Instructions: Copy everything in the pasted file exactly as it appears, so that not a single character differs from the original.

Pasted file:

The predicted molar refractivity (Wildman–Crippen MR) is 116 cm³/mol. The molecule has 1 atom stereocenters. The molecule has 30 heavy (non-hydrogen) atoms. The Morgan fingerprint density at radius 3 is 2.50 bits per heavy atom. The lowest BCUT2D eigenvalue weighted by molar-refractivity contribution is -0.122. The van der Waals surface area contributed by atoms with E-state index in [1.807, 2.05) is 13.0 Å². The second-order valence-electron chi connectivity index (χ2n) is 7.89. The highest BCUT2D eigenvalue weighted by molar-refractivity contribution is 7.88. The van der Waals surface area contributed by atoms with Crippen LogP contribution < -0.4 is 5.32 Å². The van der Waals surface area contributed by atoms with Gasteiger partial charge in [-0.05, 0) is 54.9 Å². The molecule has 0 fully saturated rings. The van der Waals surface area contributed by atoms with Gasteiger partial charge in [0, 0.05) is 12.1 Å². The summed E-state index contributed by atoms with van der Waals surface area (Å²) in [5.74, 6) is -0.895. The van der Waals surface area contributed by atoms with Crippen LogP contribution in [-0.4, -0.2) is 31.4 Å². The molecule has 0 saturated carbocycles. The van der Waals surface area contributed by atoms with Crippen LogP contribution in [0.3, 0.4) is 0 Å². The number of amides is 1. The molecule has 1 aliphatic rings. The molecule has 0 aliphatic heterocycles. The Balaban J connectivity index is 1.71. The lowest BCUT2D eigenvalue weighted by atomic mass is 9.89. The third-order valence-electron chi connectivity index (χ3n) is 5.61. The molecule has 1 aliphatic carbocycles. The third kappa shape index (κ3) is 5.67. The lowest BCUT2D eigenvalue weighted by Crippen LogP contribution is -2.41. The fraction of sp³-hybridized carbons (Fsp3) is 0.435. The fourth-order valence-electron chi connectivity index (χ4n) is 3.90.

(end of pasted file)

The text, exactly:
The predicted molar refractivity (Wildman–Crippen MR) is 116 cm³/mol. The molecule has 1 atom stereocenters. The molecule has 30 heavy (non-hydrogen) atoms. The Morgan fingerprint density at radius 3 is 2.50 bits per heavy atom. The lowest BCUT2D eigenvalue weighted by molar-refractivity contribution is -0.122. The van der Waals surface area contributed by atoms with E-state index in [1.807, 2.05) is 13.0 Å². The second-order valence-electron chi connectivity index (χ2n) is 7.89. The highest BCUT2D eigenvalue weighted by molar-refractivity contribution is 7.88. The van der Waals surface area contributed by atoms with Crippen LogP contribution < -0.4 is 5.32 Å². The van der Waals surface area contributed by atoms with Gasteiger partial charge in [-0.05, 0) is 54.9 Å². The molecule has 0 fully saturated rings. The van der Waals surface area contributed by atoms with Gasteiger partial charge in [0, 0.05) is 12.1 Å². The summed E-state index contributed by atoms with van der Waals surface area (Å²) in [5.74, 6) is -0.895. The van der Waals surface area contributed by atoms with Crippen LogP contribution in [-0.4, -0.2) is 31.4 Å². The molecule has 0 saturated carbocycles. The van der Waals surface area contributed by atoms with Crippen LogP contribution in [0.3, 0.4) is 0 Å². The number of amides is 1. The molecule has 1 aliphatic rings. The molecule has 0 aliphatic heterocycles. The Balaban J connectivity index is 1.71. The lowest BCUT2D eigenvalue weighted by atomic mass is 9.89. The third-order valence-electron chi connectivity index (χ3n) is 5.61. The molecule has 1 aliphatic carbocycles. The third kappa shape index (κ3) is 5.67. The lowest BCUT2D eigenvalue weighted by Crippen LogP contribution is -2.41. The fraction of sp³-hybridized carbons (Fsp3) is 0.435. The fourth-order valence-electron chi connectivity index (χ4n) is 3.90.